William Stephenson, 95; designed homes for Reagan, other celebrities

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From a Times Staff Writer

William R. Stephenson, a Los Angeles architect best known for designing the homes of several celebrities from Hollywood’s Golden Age including the Pacific Palisades residence of Ronald and Nancy Reagan, has died. He was 95.

Stephenson died of kidney failure Oct. 9 at his home in Brentwood, said his daughter Cecilia S. Duncan.

In a career spanning five decades in Southern California, Stephenson designed homes for a number of Hollywood’s leading figures of the 1950s, including director King Vidor; actress Laraine Day; dancer Cyd Charisse and her singer husband, Tony Martin; and singer Jo Stafford and her arranger/composer husband, Paul Weston, according to Stephenson’s family.


But his most famous clients were the Reagans. He designed their home in 1956, when the future California governor was a television star. In 1957, Stephenson told The Times that the residence was “not classified in my mind as Modern ranch house, [but] the style does indicate informality and country living and radiates a friendliness that one also feels from the owners.”

Reagan, as host of “General Electric Theater,” took his TV audience on tours of the all-electric home, then an example of a new utility industry campaign.

Years after building the Reagans’ home in the Palisades, Stephenson drew preliminary architectural plans for a proposed governor’s mansion in 1968, two years after Reagan was elected. The governor and his wife had been living in what Reagan biographer Lou Cannon described as “a dilapidated heap of Victorian gingerbread” when a group of Reagan supporters conducted an unsuccessful fundraising drive to build a new home for the governor. The Reagans ended up living in a 12-room Tudor house in Sacramento, which initially was rented and then bought by his supporters.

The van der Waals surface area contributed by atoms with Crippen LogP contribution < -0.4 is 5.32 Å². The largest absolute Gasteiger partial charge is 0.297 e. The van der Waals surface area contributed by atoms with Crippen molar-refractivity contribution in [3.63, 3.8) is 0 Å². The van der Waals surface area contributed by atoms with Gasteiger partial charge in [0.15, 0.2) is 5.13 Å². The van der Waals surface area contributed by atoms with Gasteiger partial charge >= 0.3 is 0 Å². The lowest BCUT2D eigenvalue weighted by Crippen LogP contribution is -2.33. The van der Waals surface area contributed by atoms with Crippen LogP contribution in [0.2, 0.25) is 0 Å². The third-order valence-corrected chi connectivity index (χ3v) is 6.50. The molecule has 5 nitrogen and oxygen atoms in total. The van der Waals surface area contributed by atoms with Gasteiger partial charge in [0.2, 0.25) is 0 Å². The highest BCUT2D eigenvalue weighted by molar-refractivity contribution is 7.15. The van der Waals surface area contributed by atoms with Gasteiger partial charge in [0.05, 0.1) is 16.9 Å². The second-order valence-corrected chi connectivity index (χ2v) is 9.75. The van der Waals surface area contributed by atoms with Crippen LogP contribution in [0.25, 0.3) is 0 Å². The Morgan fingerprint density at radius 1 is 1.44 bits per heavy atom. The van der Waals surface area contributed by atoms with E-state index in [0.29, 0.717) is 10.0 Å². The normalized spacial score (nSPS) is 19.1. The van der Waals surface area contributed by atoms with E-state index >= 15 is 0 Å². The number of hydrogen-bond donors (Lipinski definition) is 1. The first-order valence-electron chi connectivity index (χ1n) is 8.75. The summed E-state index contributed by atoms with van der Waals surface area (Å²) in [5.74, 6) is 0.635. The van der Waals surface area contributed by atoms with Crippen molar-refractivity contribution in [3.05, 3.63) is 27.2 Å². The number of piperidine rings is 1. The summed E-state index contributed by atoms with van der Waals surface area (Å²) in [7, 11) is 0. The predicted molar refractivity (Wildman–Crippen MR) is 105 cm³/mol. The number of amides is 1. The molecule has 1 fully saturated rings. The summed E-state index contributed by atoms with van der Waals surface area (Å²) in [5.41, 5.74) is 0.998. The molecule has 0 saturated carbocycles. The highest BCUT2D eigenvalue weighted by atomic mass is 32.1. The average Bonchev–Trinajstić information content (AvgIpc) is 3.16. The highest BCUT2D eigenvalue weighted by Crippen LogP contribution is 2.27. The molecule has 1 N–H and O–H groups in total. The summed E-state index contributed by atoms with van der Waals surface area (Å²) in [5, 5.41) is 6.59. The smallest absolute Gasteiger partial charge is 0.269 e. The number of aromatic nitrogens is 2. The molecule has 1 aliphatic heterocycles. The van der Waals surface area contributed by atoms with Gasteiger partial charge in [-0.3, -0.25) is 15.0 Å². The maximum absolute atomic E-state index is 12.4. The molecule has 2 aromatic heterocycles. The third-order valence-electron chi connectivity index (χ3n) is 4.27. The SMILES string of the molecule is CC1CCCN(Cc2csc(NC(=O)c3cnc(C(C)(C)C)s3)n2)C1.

In 1972, Stephenson was awarded a $5,000 state contract to begin preliminary work on a new governor’s mansion in Sacramento. According to a Times report in 1972 quoting the then-state architect Fred Hummel, Stephenson’s role would be to write a plan “describing what a governor’s residence should be -- how big, how many rooms, preliminary cost estimates, landscaping, security.”

But plans for the mansion became a partisan issue, and the structure was never built.

Born in Portsmouth, Va., on Aug. 30, 1912, and raised in Norfolk, Va., Stephenson attended the University of Virginia, graduating with a degree in architecture in 1934. He moved to New York, where he eventually became a dance instructor for Arthur Murray. He parlayed his dancing ability into teaching jobs in Hawaii and in Los Angeles at the Ambassador Hotel and the Beverly Hills Hotel in the late 1930s and early 40s.

During World War II, he worked at Douglas Aircraft as a structural engineer and earned his license to practice architecture in 1946. He worked for architects Frank Lloyd Wright and Burton Schutt until the early 1950s, when he went into practice on his own. He retired in 1997.


In 1939, he married Patricia Burke Ziegfeld, the daughter of actress Billie Burke and Broadway impresario Florenz Ziegfeld.

He is survived by his wife; daughters Cecilia Duncan, Florenz Crossley and Susan Plemons; son W. Robert Stephenson Jr.; nine grandchildren; and three great-grandchildren.

Services were private.